Widow defends tv documentary
WIDOW Barbara Pointon hopes a new documentary about her husband s death will raise awareness of Alzheimer s. And she has condemned critics for branding the film undignified. The documentary, Malcolm and Barbara: Love s Farewell is an update of the 1999 do
WIDOW Barbara Pointon hopes a new documentary about her husband's death will raise awareness of Alzheimer's.
And she has condemned critics for branding the film undignified.
The documentary, Malcolm and Barbara: Love's Farewell is an update of the 1999 documentary Malcolm and Barbara: A Love Story, and shows the final days of the life of Malcolm Pointon, a former Cambridge University music lecturer.
He developed Alzheimer's at the age of 51, and died in February this year, aged 66.
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Mrs Pointon was his main carer for the duration of the illness.
Mrs Pointon, of Thriplow, said she hoped the film will help raise the profile of Alzheimer's and other forms of dementia.
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"The main purpose of the film was to keep Alzheimer's in the spotlight, it's a disease which has been in the shadows for too long.
"Alzheimer's has overtaken cancer as the second biggest killer in the UK after heart disease, yet we are at the point where cancer was 40 years ago in terms of public exposure," she said.
The documentary has generated a lot of media attention after it was initially claimed that it portrayed the moment of Mr Pointon's death.
It has subsequently been revealed that he died three days after filming stopped.
John Beyer, director of pressure group Mediawatch UK, said: "There is a certain dignity in death that is not appropriate for people to gawp at on television.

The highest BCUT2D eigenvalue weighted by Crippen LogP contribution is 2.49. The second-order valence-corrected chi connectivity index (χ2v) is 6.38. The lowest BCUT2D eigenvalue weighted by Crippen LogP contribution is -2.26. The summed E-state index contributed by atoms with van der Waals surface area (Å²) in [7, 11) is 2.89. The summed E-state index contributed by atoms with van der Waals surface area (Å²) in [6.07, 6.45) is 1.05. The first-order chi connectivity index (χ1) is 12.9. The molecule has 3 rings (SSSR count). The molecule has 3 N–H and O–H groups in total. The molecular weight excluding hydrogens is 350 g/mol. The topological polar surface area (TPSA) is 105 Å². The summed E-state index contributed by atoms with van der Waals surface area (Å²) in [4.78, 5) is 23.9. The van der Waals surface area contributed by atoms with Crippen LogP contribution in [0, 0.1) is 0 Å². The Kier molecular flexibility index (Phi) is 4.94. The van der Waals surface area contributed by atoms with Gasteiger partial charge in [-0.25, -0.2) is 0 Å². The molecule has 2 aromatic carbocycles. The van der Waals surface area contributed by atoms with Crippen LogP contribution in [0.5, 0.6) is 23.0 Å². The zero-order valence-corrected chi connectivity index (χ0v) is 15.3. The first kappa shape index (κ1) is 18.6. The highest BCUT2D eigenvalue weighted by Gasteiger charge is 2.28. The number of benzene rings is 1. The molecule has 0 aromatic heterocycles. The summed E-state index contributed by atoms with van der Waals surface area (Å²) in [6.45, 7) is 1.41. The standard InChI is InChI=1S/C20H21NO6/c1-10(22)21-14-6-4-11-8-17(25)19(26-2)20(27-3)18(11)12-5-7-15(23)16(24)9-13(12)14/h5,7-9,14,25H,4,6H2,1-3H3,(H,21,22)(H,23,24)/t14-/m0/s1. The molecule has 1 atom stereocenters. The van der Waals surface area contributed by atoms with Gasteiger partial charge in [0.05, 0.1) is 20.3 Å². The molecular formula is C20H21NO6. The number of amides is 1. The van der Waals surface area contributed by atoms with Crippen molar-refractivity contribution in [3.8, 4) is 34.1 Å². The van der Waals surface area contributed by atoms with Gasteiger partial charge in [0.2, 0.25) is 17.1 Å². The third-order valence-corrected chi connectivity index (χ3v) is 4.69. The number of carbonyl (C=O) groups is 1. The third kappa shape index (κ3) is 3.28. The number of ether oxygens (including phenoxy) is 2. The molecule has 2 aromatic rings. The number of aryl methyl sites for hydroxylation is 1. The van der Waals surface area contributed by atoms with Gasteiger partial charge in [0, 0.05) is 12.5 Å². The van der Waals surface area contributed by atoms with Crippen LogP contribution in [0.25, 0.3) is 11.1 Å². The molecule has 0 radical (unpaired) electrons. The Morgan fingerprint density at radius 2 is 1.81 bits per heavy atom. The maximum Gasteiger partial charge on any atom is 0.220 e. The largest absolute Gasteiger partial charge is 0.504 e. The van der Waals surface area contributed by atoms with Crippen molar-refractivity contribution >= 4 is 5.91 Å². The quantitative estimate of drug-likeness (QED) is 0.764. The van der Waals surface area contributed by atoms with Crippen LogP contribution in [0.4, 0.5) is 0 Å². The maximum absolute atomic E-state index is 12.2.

"The moment of death is something that should be private."
Mrs Pointon criticised Mediawatch, who she says is using the programme to publicise themselves.
She said: "These people don't know all the facts and are just riding on the back of this documentary to get publicity for their organisation.
"I was on a radio show with Mr Beyer last week and I asked him if he had actually seen the film and he said he had not.
"When we started the original documentary in 1995, all of us - including Malcolm - agreed that it should go on right to the end.
"Paul Watson, the director, started filming again in 2004, so it's not as if a TV crew rushed in five minutes before Malcolm died, it was a long process coming to a natural conclusion and we felt viewers needed to see that.
"The film does not actually show Malcolm's death. I have used the word death because it shows the point at which the dying process begins.
"This is a 90-minute programme, and I am disappointed that 30 seconds of film is overshadowing the bigger issues involved," she concluded.
- Malcolm and Barbara: Love's Farewell will be screened on ITV1 on Wednesday at 9pm.